Shaving in the time of COVID-19
By David Klein
One new thing I’ve done while staying home during the COVID-19 pandemic is to take an online course offered free through Yale: The Science of Well-Being.
Fantastic experience. Engaging professor. I learned research-backed strategies of thinking and acting that will improve my well-being.
One of the course themes was how important it is to take the time to savor. I liked that word, savor, and so the concept became meaningful to me. Savor, as a verb: to taste, to experience, to revel in, to enjoy and delight in.
I definitely could use more savor in my life. Who doesn’t want more savor? The question became: what specifically should I take the time to savor?
I can’t savor everything, because then nothing stands out as special. There are sunsets and moments of love and connection worth savoring. There are the wind chimes to savor. A slice of Harriet’s cake.
You choose. Choose any moment to savor, any activity.
Can a Man Savor Shaving?
I chose to savor the experience of shaving, a grooming behavior many men perform every day of their adult life.
I don’t fall into the “regular shaver” category. That’s one of the advantages working from home as a writer. Unshaven is the norm, clean-shaven the occasion. Good thing, because I was never enamored with the act of shaving, not from day one of my shaving life.
No one taught me how to shave. My father didn’t, although he did buy me a razor and tell me it was time to start. I quickly discovered there was nothing savor-worthy about schussing a razor blade through moguls of pimples to slice away the errant, annoying, and increasingly plentiful whisker tufts.
As an adult, for my few years holding a job where the expectation was clean-shaven, I resented what for me was an annoying chore. Every morning, with blade in hand, I hurried, and often I nicked. I’d feel the quick sting of a cut and get pissed off. Almost always the neck. Screw you, Adam’s Apple. I’d spit on my fingertips and wash the wound with saliva. I used a scrap of toilet paper to staunch the flow of blood. Once I bled for so long I didn’t realize I got a few drops on the nice collared shirt I wore to an important event. Someone pointed out the stain to me.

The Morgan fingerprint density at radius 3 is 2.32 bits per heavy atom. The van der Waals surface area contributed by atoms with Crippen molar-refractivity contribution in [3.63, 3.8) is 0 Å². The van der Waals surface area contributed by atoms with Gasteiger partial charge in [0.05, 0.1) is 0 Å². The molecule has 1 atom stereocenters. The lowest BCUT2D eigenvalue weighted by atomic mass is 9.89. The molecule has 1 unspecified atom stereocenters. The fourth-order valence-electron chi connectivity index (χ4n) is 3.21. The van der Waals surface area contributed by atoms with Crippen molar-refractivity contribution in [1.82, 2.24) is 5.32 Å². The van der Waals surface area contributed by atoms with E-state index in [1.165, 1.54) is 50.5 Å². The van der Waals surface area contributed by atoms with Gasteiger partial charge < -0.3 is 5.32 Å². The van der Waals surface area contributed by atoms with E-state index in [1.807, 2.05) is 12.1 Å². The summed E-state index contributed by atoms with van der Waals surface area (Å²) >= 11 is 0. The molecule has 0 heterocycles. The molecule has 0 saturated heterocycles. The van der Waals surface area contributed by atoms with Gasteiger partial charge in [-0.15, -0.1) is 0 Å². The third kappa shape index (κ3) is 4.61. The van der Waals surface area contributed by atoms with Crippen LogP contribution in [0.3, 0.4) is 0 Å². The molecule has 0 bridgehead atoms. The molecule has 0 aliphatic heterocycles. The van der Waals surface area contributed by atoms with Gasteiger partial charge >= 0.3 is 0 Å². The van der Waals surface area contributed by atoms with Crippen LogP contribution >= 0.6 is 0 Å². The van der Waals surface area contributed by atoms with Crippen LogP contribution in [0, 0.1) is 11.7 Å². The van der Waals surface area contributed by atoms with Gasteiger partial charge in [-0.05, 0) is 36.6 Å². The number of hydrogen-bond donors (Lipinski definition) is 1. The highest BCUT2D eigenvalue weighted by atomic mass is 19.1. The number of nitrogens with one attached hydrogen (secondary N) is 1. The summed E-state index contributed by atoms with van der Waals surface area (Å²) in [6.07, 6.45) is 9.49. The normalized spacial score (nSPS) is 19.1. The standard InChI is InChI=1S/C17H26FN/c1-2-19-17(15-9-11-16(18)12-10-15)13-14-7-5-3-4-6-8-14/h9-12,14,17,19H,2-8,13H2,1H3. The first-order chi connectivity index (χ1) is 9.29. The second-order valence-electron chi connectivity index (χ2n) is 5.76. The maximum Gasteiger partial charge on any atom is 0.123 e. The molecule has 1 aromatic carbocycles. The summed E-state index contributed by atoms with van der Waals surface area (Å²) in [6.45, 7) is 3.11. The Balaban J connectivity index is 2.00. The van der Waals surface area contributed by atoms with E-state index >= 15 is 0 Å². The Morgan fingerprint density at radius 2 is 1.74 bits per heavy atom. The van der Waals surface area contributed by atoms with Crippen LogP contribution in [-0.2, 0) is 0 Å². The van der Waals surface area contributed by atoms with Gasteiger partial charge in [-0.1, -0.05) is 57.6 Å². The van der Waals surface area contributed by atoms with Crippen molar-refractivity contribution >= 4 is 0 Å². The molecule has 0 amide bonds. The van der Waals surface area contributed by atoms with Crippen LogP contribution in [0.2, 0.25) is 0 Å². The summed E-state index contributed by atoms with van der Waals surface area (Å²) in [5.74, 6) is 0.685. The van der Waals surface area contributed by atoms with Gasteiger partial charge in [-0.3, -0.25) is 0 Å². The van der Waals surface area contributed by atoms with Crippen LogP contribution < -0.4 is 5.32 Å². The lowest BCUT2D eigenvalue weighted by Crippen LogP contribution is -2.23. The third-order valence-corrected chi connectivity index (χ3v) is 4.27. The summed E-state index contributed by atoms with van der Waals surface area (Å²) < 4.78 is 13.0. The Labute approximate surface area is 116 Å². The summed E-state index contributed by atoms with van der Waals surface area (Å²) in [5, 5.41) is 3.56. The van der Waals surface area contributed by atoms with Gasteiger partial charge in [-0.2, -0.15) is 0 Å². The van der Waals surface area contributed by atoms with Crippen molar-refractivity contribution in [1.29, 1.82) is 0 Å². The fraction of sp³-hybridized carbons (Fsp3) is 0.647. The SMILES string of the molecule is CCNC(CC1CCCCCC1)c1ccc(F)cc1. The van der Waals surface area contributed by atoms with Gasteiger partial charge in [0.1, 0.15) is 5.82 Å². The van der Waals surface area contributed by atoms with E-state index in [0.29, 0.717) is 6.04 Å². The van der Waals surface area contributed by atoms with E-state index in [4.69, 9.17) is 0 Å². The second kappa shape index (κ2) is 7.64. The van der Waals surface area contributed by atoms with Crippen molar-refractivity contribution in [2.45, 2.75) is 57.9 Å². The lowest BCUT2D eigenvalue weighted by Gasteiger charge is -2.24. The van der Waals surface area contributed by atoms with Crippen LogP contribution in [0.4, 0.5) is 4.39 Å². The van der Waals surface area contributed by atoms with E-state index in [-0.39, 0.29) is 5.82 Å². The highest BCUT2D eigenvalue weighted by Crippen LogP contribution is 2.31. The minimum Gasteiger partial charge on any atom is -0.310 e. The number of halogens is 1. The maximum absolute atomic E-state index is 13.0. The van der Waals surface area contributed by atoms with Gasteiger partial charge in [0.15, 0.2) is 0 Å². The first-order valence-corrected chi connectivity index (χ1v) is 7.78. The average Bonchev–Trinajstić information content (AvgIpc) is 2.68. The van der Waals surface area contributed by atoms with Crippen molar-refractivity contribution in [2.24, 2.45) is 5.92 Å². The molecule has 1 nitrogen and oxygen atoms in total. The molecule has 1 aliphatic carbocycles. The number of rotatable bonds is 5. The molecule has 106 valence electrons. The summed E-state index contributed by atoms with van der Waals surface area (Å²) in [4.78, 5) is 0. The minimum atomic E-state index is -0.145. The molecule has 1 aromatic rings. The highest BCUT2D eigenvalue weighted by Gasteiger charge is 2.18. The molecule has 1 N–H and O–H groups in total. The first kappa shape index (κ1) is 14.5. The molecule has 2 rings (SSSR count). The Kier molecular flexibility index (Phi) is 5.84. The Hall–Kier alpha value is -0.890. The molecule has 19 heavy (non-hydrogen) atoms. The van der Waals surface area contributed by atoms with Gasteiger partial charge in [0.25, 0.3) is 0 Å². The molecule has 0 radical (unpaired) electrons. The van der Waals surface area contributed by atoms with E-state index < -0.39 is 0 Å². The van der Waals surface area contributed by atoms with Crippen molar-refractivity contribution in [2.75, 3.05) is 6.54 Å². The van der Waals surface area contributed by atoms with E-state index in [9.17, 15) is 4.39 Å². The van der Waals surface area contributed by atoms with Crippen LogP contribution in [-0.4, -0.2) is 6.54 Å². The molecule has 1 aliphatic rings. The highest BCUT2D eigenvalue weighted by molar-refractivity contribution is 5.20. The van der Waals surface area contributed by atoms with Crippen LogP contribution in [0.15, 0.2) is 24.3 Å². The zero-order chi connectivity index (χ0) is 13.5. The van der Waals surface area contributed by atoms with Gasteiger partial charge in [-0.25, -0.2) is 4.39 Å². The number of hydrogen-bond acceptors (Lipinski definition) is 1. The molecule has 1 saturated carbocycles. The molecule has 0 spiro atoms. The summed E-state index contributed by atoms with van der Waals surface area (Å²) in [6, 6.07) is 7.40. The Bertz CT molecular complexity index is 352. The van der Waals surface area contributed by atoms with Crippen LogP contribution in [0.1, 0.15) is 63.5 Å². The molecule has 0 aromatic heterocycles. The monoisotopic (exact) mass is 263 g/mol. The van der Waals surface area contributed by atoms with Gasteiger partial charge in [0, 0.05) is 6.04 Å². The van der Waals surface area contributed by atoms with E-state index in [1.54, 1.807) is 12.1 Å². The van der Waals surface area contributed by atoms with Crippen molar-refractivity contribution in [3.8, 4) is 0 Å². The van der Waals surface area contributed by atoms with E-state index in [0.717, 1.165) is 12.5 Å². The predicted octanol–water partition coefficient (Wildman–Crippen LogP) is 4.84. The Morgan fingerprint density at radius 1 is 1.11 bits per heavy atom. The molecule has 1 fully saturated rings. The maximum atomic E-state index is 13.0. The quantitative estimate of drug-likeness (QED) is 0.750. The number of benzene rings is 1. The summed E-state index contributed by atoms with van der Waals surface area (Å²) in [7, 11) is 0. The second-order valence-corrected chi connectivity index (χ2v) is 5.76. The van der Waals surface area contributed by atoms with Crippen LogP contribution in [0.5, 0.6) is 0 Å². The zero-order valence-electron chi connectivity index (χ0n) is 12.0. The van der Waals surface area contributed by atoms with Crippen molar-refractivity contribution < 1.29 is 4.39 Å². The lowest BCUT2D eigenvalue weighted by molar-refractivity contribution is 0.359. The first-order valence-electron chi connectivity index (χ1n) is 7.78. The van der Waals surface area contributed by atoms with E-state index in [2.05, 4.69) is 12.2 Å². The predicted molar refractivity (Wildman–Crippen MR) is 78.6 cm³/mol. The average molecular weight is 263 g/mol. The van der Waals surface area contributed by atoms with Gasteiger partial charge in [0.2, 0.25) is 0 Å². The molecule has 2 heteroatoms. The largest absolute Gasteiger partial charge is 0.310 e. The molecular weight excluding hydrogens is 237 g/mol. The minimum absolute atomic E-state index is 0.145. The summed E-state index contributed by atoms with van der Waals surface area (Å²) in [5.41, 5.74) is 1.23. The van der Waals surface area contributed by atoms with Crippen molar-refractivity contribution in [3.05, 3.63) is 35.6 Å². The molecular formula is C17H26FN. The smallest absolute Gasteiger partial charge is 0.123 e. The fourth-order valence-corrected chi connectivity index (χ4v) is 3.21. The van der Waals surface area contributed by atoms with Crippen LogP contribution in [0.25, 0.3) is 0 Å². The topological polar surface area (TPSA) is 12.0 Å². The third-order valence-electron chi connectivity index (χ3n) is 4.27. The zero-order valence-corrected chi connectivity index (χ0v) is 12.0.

Still, I kept shaving. I adhered to expectations, I wanted to look my best. I was never really a beard guy, anyway. Only a few times in my life did I have one.
There are other reasons a man might shave regularly. No man wants to rough up his woman’s inner thighs, so if she prefers you clean-shaven for that reason, or for almost any other reason, I think a man should seriously consider her wishes. Side note: I sympathize with women who feel compelled to meet cultural shaving expectations.
Today, in the spirit of The Science of Well-Being, and as distraction against the pandemic, I vowed to savor the shaving experience.
I showered first, and my face was soft and warm and damp. I filled the sink with hot water and boy was I generous with the shaving cream, giving the dispenser an extra press. I applied a thick coat of foamy white, savoring the minty scent, rubbing in gentle circles to cover my cheeks, dabs in my moustache and chin area, long strokes along my jaw and neck.
I should have changed to a new blade, and was about to, but then realized I don’t have many blades and what if the stores run out and are never resupplied . . . some of that pandemic thinking.
Back to savoring.
My blade was still sharp enough, my old Gillette razor trustworthy. I dipped the blade and began.
I skated careful, gentle strokes along my cheeks and jawline, gliding upward and sculpting a neat border at my high sideburn. I rinsed my blade often. I used my left fingers to gently press and pull my skin, to give the blade a flatter landing surface.
I was engaged, I was enjoying. Tiny strokes beneath my nostrils, feathering around my lips. I saved the neck challenge for last. I held my flesh firm near my collarbone and raised my chin, like you might when anticipating victory or accomplishment.
I shaved off three days of bristles. As I worked, I made incremental improvements in my technique. The way I held my razor. How much of stroke to take. How much pressure to apply. I saved my best moves for around my throat, my hand steady as a surgeon’s. I respected my Adam’s Apple.
I was totally savoring.
When finished, I caressed my cheeks and chin and neck. How smooth. How undamaged.
But then, I felt a rough patch—a spot I hadn’t gotten completely. Immediately I went after the offending whiskers, but somehow, in my haste, I scraped when I should have shaved. I stumbled instead of glided. The blood welled. I licked my fingertips and wiped. I dipped into my precious toilet paper supply to staunch the flow. I savored it all.
David Klein is a freelance writer and the author of the novels Stash and Clean Break. On his blog at www.bydavidklein.com he writes about contemporary issues, his experience as an author, novels and films, and other personal passions.